Buster Keaton: The Shorts Collection 1917-1923Overview -
As new generations of viewers discover the magic of silent cinema, Buster Keaton has emerged as one of the era's most admired and respected artists. Behind the deadpan expression and trademark porkpie hat was a filmmaking genius who conceived and engineered some of the most breathtaking stunts and feats of visual trickery, while never losing sight of slapstick cinema s primary objective: laughter. Produced by Lobster Films, BUSTER KEATON: THE SHORTS COLLECTION includes all 32 of Keaton's extant silent shorts (thirteen of which were produced in collaborations with comedians Roscoe Fatty Arbuckle and Al St. John). These 2K restorations were performed utilizing archival film elements from around the world, and promises to be the definitive representation of Keaton's early career.
Storyline: Our Reviewer's Take
Born into a vaudeville family, Joseph "Buster" Keaton first took the stage at the age of three in 1899. At an early age, he learned the art of the pratfall and his trademark deadpan look, both of which served him well throughout his career. A chance meeting on a New York City street, which Jeffrey Vance writes about in the liner notes, led Keaton to work in film as a second banana to Fatty Arbuckle. He then went on to become one of the most highly regarded silent film comedians/filmmakers.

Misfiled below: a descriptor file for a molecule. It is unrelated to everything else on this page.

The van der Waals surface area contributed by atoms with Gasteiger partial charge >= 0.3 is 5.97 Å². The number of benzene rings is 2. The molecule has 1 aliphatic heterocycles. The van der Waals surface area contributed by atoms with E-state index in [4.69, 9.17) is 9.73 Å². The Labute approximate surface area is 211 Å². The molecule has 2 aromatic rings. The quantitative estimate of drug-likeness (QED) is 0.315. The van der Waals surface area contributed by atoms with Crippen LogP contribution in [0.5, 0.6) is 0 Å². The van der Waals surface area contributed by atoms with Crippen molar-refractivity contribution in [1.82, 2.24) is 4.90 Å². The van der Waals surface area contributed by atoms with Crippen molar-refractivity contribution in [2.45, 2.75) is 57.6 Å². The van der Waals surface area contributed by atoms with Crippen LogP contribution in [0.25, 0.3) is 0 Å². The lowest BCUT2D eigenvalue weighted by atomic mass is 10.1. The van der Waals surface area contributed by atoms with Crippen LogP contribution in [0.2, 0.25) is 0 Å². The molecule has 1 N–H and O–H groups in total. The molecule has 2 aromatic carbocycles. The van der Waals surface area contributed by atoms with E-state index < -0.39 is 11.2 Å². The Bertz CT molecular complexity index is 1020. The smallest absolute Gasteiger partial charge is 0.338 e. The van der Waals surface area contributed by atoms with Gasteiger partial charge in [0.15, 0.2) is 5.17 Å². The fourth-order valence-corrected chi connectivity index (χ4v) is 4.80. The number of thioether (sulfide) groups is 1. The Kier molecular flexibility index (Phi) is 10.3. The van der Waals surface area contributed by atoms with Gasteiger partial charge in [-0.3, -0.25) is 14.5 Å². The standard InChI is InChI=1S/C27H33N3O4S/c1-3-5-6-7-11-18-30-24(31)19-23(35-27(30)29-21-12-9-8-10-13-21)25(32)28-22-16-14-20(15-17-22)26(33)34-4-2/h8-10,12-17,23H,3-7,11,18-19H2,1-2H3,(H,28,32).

Last year, Serge Bromberg's Lobster Films held a successful crowdfunding project to create new restorations of the surviving shorts Keaton made with and without Arbuckle. In the accompanying booklet, Bromberg states, "not a frame, not a sound in the Blu-ray or DVD set in your hands comes from previous editions."
The first two discs contain 13 of the 14 Arbuckle shorts Keaton appeared in from 1917-1919. "A Country Hero" remains lost. His first appearance was in "Butcher Boy" where he played a customer who has come to buy molasses and has some funny business with Arbuckle when he gets stuck to the floor. Then, events get hysterically out of hand, if you enjoy someone getting smacked with a sack of flour or a pie. Arbuckle is very funny as he plays with knives and cuts meet. He later goes uncover at a women's boarding school in order to spend time with his girlfriend.